In this section
Section highlightThe People’s NHS Part of an initiative to engage the public in creating a safe and sustainable health service for the future.
Spreading the word »Action on the ground to increase learning materials in the medium of Welsh.Learn more »
First Minister’s call for action on the Welsh language
People from across Wales with an interest in the Welsh language are being asked to take action on its future in a national online conversation.
- Local Government Democracy Bill approved
- Minister welcomes report which could change shape and structure of education delivery in Wales for the better
- First Minister’s call for action on the Welsh language
In this section
- Business and economy
- Children and young people
- Culture and sport
- Education and skills
- Environment and countryside
- Equality and diversity
- Health and social care
- Housing and community
- Improving public services
Welsh languageWelsh-language technology and digital media action plan
The action plan sets out our commitment to drive developments in the field of Welsh-language technology and digital media.Learn more »
In this section
Section highlightAccess to information
The Welsh Government has followed the principles of openness in government for many years. Find out how you can make a freedom of information request or see requests that have already been made.
The Strategy for Older People in Wales 2013-2023 »The 3rd phase focuses on ensuring that older people in Wales have the resources to deal with the challenges and opportunities they face.Learn more »
- A new vision for a National Youth Work Strategy
- The future delivery of education services in Wales
- Consultation on Draft Technical Advice Note (TAN) 23 Economic Development
- Draft industrial and commercial sector plan
- Waste Prevention Programme
- Building Control system and Approved Document supporting regulation 7
Featured consultation »Improving access to substance misuse treatment for veterans
65 days left
In this section
Section highlightIndex of Planning Policy Guidance for Wales
Our land use planning policy guidance is set out in two core documents, "Planning Policy Wales" and "Minerals Planning Policy Wales".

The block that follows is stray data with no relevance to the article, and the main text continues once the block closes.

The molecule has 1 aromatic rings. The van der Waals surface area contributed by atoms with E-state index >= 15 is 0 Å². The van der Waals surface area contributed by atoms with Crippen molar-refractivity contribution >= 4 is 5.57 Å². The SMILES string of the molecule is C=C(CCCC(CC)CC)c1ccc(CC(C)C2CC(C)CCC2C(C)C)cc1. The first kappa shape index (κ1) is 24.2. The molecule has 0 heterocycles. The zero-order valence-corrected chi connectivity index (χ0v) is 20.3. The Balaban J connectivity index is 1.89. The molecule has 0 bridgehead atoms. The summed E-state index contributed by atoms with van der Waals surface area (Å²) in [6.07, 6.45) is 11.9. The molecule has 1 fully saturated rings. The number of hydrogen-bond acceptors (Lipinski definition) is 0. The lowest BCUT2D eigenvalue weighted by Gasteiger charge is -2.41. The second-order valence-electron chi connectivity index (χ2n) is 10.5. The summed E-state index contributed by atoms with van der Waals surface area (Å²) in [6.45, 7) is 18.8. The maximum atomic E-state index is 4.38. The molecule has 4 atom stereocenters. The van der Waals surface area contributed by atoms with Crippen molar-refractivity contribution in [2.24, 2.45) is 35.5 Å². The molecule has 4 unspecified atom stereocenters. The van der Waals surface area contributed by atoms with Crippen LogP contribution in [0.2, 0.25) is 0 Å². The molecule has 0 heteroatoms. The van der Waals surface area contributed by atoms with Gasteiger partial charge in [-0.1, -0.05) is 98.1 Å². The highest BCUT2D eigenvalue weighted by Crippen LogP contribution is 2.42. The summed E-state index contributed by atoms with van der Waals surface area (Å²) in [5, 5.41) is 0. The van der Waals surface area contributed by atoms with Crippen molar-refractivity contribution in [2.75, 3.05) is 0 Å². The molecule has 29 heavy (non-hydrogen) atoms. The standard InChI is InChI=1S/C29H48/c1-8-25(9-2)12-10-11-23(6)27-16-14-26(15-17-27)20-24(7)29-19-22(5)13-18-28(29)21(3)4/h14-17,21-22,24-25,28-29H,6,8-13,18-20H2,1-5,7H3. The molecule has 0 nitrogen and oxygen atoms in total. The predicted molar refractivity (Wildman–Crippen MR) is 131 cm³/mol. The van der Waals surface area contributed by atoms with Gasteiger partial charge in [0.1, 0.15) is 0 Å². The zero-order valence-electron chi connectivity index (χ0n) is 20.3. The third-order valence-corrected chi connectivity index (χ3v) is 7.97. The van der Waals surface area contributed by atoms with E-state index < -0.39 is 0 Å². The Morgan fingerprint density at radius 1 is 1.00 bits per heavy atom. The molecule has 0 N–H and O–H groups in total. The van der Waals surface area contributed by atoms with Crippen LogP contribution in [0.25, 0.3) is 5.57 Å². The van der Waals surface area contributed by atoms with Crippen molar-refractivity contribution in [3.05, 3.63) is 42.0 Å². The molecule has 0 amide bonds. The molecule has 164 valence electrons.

Legislative programme 2012 - 2013 »
Addressing the Assembly in the Senedd today, the First Minister, Carwyn Jones, detailed the eight bills in the Welsh Government’s 5-year Legislative Programme that will be brought forward during the second year of the Welsh Assembly.Learn more »
Section highlightCommunity Infrastructure Levy
Local authorities can charge a Community Infrastructure Levy on new developments to support the infrastructure needed.
Infrastructure Investment Case Studies »
Examples of infrastructure investment projects funded by the Welsh Government across Wales.Learn more »
Apis Mellifera (the European Honey Bee) is the major managed pollinator available for field and outdoor fruit crops. Bombus (the bumble bee) are commercially reared for the managed pollination of a number of protected crops, including tomatoes.
There are approximately 4,000 beekeepers in Wales, with approximately 20,000 hives (fig. Based on 2001). Throughout the UK the number of beekeepers is thought to be 44,000 who maintain 274,000 colonies of honey bees. A number of these are commercial beekeepers.
The National Bee Unit (NBU) manages a web-based database of beekeepers in Wales and England called Beebase. This website also provides information on:
the activities of the NBU,
pest and disease (including their recognition and control),
information on research,
advisory leaflets, and;
Beekeepers registered on Beebase can request can request a free apiary inspection from their local Bee Inspector. They can also and receive information and advice on disease recognition and control.
National Bee Unit
The Bee Health programme is run under a Memorandum of Understanding (MOU) with the National Bee Unit, part of The Food and Environment Research Agency (Fera). The Welsh Government makes an annual contribution towards the cost of the National Bee Unit. This funds eight Seasonal Bee Inspectors during the summer and one Regional Bee Inspector full time, to control bee disease in Wales. It is also used to improve beekeeping education and husbandry practices. The work carried out by the Bee Inspectors includes:
Advice/Training for beekeepers
Varroa diagnosis and reports
Foul brood diagnosis and reports
Lectures, demonstrations and liaison meetings
Bee Disease and Pests Control (Wales) Order 2006
In Wales, the Bee Disease and Pests Control (Wales) Order 2006 requires beekeepers (and others) to notify us, (in practice the National Bee Unit, which acts on our behalf) of the suspicion of the presence of:
notifiable diseases – American Foul Brood and European Foul Brood, and;
notifiable pests – small hive beetle and tropilaelaps mites.
In response to a notification of suspected notifiable disease or pest, restrictions will be imposed. These will restrict the movement of anything that might spread the disease or pest until an authorised bee inspector has visited the affected premises. Once the identification has been confirmed, a decision will be made on how to eradicate or control the outbreak. We may declare an infected area and implement control measures within it, if small hive beetle or troiaelaps have been found in the area.